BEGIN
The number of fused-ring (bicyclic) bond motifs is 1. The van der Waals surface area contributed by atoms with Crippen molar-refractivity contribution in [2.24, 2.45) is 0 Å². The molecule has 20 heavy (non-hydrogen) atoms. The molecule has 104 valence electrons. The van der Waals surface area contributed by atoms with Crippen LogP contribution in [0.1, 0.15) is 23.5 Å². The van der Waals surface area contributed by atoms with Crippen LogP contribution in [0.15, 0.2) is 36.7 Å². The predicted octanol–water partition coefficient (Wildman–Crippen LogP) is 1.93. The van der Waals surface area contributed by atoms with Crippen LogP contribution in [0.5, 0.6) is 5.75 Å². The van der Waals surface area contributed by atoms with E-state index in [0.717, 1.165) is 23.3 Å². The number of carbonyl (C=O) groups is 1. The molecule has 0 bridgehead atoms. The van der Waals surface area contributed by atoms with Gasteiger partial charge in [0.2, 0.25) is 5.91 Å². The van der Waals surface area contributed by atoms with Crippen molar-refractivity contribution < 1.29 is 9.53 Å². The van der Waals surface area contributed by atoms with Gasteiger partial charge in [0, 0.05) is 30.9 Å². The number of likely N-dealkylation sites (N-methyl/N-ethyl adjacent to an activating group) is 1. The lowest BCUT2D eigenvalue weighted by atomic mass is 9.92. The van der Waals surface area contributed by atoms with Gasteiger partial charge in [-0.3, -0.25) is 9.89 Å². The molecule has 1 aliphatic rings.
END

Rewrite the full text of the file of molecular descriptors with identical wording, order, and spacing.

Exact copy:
The number of fused-ring (bicyclic) bond motifs is 1. The van der Waals surface area contributed by atoms with Crippen molar-refractivity contribution in [2.24, 2.45) is 0 Å². The molecule has 20 heavy (non-hydrogen) atoms. The molecule has 104 valence electrons. The van der Waals surface area contributed by atoms with Crippen LogP contribution in [0.1, 0.15) is 23.5 Å². The van der Waals surface area contributed by atoms with Crippen LogP contribution in [0.15, 0.2) is 36.7 Å². The predicted octanol–water partition coefficient (Wildman–Crippen LogP) is 1.93. The van der Waals surface area contributed by atoms with Crippen LogP contribution in [0.5, 0.6) is 5.75 Å². The van der Waals surface area contributed by atoms with E-state index in [0.717, 1.165) is 23.3 Å². The number of carbonyl (C=O) groups is 1. The molecule has 0 bridgehead atoms. The van der Waals surface area contributed by atoms with Gasteiger partial charge in [0.2, 0.25) is 5.91 Å². The van der Waals surface area contributed by atoms with Crippen molar-refractivity contribution < 1.29 is 9.53 Å². The van der Waals surface area contributed by atoms with Gasteiger partial charge in [0, 0.05) is 30.9 Å². The number of likely N-dealkylation sites (N-methyl/N-ethyl adjacent to an activating group) is 1. The lowest BCUT2D eigenvalue weighted by atomic mass is 9.92. The van der Waals surface area contributed by atoms with Gasteiger partial charge in [-0.3, -0.25) is 9.89 Å². The molecule has 1 aliphatic rings.